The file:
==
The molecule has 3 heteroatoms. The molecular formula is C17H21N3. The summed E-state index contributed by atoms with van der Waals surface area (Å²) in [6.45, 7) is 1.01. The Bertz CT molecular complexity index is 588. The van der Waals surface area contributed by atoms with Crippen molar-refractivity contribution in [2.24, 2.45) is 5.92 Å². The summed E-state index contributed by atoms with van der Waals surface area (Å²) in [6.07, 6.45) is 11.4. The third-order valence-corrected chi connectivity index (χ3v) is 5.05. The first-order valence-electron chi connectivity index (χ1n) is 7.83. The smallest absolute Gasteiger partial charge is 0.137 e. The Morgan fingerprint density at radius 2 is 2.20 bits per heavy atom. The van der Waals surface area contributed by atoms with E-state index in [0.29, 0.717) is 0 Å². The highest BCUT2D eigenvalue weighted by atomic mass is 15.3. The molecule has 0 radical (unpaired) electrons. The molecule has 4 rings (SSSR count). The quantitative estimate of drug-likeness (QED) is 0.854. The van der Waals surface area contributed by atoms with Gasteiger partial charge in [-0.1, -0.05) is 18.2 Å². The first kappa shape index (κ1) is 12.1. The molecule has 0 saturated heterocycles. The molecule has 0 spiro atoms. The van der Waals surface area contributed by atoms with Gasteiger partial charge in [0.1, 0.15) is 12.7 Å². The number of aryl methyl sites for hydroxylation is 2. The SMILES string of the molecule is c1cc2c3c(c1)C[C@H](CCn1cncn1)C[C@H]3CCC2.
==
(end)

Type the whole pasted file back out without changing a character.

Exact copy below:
The molecule has 3 heteroatoms. The molecular formula is C17H21N3. The summed E-state index contributed by atoms with van der Waals surface area (Å²) in [6.45, 7) is 1.01. The Bertz CT molecular complexity index is 588. The van der Waals surface area contributed by atoms with Crippen molar-refractivity contribution in [2.24, 2.45) is 5.92 Å². The summed E-state index contributed by atoms with van der Waals surface area (Å²) in [6.07, 6.45) is 11.4. The third-order valence-corrected chi connectivity index (χ3v) is 5.05. The first-order valence-electron chi connectivity index (χ1n) is 7.83. The smallest absolute Gasteiger partial charge is 0.137 e. The Morgan fingerprint density at radius 2 is 2.20 bits per heavy atom. The van der Waals surface area contributed by atoms with E-state index in [0.29, 0.717) is 0 Å². The highest BCUT2D eigenvalue weighted by atomic mass is 15.3. The molecule has 0 radical (unpaired) electrons. The molecule has 4 rings (SSSR count). The quantitative estimate of drug-likeness (QED) is 0.854. The van der Waals surface area contributed by atoms with Gasteiger partial charge in [-0.1, -0.05) is 18.2 Å². The first kappa shape index (κ1) is 12.1. The molecule has 0 saturated heterocycles. The molecule has 0 spiro atoms. The van der Waals surface area contributed by atoms with Gasteiger partial charge in [0.1, 0.15) is 12.7 Å². The number of aryl methyl sites for hydroxylation is 2. The SMILES string of the molecule is c1cc2c3c(c1)C[C@H](CCn1cncn1)C[C@H]3CCC2.